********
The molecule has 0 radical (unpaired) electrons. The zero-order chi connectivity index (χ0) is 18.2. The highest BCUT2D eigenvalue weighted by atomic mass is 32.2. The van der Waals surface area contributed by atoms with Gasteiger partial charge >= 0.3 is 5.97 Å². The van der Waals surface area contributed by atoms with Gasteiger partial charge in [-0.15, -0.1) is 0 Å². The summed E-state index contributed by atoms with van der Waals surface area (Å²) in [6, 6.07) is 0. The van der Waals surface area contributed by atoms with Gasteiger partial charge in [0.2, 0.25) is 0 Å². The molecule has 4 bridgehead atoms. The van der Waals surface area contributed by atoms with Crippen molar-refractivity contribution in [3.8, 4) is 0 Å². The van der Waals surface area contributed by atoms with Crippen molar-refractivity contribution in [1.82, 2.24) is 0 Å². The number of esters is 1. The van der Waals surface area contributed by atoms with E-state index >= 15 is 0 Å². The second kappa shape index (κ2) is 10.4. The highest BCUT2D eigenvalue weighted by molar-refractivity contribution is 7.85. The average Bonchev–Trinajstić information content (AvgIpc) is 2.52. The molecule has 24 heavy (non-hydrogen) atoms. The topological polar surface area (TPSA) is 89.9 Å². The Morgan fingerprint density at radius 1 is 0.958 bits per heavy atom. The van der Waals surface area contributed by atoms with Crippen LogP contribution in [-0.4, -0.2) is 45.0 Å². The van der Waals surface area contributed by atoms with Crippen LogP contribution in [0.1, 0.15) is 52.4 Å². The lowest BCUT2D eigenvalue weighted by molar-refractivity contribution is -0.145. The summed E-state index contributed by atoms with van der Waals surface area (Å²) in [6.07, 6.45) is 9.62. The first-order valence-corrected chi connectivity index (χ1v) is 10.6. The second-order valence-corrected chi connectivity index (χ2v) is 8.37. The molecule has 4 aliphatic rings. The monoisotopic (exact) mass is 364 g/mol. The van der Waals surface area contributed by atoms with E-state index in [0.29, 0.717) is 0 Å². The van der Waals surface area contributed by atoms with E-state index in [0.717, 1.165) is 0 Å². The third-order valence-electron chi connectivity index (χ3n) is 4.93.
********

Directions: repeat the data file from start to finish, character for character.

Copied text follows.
The molecule has 0 radical (unpaired) electrons. The zero-order chi connectivity index (χ0) is 18.2. The highest BCUT2D eigenvalue weighted by atomic mass is 32.2. The van der Waals surface area contributed by atoms with Gasteiger partial charge >= 0.3 is 5.97 Å². The van der Waals surface area contributed by atoms with Gasteiger partial charge in [-0.15, -0.1) is 0 Å². The summed E-state index contributed by atoms with van der Waals surface area (Å²) in [6, 6.07) is 0. The van der Waals surface area contributed by atoms with Gasteiger partial charge in [0.2, 0.25) is 0 Å². The molecule has 4 bridgehead atoms. The van der Waals surface area contributed by atoms with Crippen molar-refractivity contribution in [3.8, 4) is 0 Å². The van der Waals surface area contributed by atoms with Crippen molar-refractivity contribution in [1.82, 2.24) is 0 Å². The number of esters is 1. The van der Waals surface area contributed by atoms with E-state index >= 15 is 0 Å². The second kappa shape index (κ2) is 10.4. The highest BCUT2D eigenvalue weighted by molar-refractivity contribution is 7.85. The average Bonchev–Trinajstić information content (AvgIpc) is 2.52. The molecule has 24 heavy (non-hydrogen) atoms. The topological polar surface area (TPSA) is 89.9 Å². The Morgan fingerprint density at radius 1 is 0.958 bits per heavy atom. The van der Waals surface area contributed by atoms with Crippen LogP contribution in [-0.4, -0.2) is 45.0 Å². The van der Waals surface area contributed by atoms with Crippen LogP contribution in [0.1, 0.15) is 52.4 Å². The lowest BCUT2D eigenvalue weighted by molar-refractivity contribution is -0.145. The summed E-state index contributed by atoms with van der Waals surface area (Å²) in [6.07, 6.45) is 9.62. The first-order valence-corrected chi connectivity index (χ1v) is 10.6. The second-order valence-corrected chi connectivity index (χ2v) is 8.37. The molecule has 4 aliphatic rings. The monoisotopic (exact) mass is 364 g/mol. The van der Waals surface area contributed by atoms with E-state index in [0.29, 0.717) is 0 Å². The van der Waals surface area contributed by atoms with E-state index in [0.717, 1.165) is 0 Å². The third-order valence-electron chi connectivity index (χ3n) is 4.93.